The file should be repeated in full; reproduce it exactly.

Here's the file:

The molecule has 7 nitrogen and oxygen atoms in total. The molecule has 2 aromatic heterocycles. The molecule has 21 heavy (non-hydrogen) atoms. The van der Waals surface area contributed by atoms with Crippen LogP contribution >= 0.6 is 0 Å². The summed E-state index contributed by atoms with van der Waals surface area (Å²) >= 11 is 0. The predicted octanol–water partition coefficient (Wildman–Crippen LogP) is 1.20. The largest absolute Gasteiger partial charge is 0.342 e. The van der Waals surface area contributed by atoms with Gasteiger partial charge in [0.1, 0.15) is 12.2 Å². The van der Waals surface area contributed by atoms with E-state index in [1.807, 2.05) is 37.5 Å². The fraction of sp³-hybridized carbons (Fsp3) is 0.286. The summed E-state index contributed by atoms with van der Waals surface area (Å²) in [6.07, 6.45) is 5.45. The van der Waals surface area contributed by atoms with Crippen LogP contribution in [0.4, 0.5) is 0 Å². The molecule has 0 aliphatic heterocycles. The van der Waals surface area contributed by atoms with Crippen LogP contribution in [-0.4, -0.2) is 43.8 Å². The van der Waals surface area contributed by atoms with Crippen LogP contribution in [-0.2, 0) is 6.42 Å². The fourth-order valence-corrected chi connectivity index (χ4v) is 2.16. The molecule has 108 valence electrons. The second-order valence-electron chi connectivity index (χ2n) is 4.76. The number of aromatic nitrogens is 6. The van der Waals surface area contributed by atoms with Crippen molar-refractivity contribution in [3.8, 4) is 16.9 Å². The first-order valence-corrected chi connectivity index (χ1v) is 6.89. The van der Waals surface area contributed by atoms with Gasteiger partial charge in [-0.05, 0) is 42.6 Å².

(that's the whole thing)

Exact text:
The molecule has 7 nitrogen and oxygen atoms in total. The molecule has 2 aromatic heterocycles. The molecule has 21 heavy (non-hydrogen) atoms. The van der Waals surface area contributed by atoms with Crippen LogP contribution >= 0.6 is 0 Å². The summed E-state index contributed by atoms with van der Waals surface area (Å²) >= 11 is 0. The predicted octanol–water partition coefficient (Wildman–Crippen LogP) is 1.20. The largest absolute Gasteiger partial charge is 0.342 e. The van der Waals surface area contributed by atoms with Gasteiger partial charge in [0.1, 0.15) is 12.2 Å². The van der Waals surface area contributed by atoms with E-state index in [1.807, 2.05) is 37.5 Å². The fraction of sp³-hybridized carbons (Fsp3) is 0.286. The summed E-state index contributed by atoms with van der Waals surface area (Å²) in [6.07, 6.45) is 5.45. The van der Waals surface area contributed by atoms with Crippen LogP contribution in [0.4, 0.5) is 0 Å². The molecule has 0 aliphatic heterocycles. The van der Waals surface area contributed by atoms with Crippen LogP contribution in [-0.4, -0.2) is 43.8 Å². The van der Waals surface area contributed by atoms with Crippen LogP contribution in [-0.2, 0) is 6.42 Å². The fourth-order valence-corrected chi connectivity index (χ4v) is 2.16. The molecule has 108 valence electrons. The second-order valence-electron chi connectivity index (χ2n) is 4.76. The number of aromatic nitrogens is 6. The van der Waals surface area contributed by atoms with Crippen molar-refractivity contribution in [3.8, 4) is 16.9 Å². The first-order valence-corrected chi connectivity index (χ1v) is 6.89. The van der Waals surface area contributed by atoms with Gasteiger partial charge in [-0.05, 0) is 42.6 Å².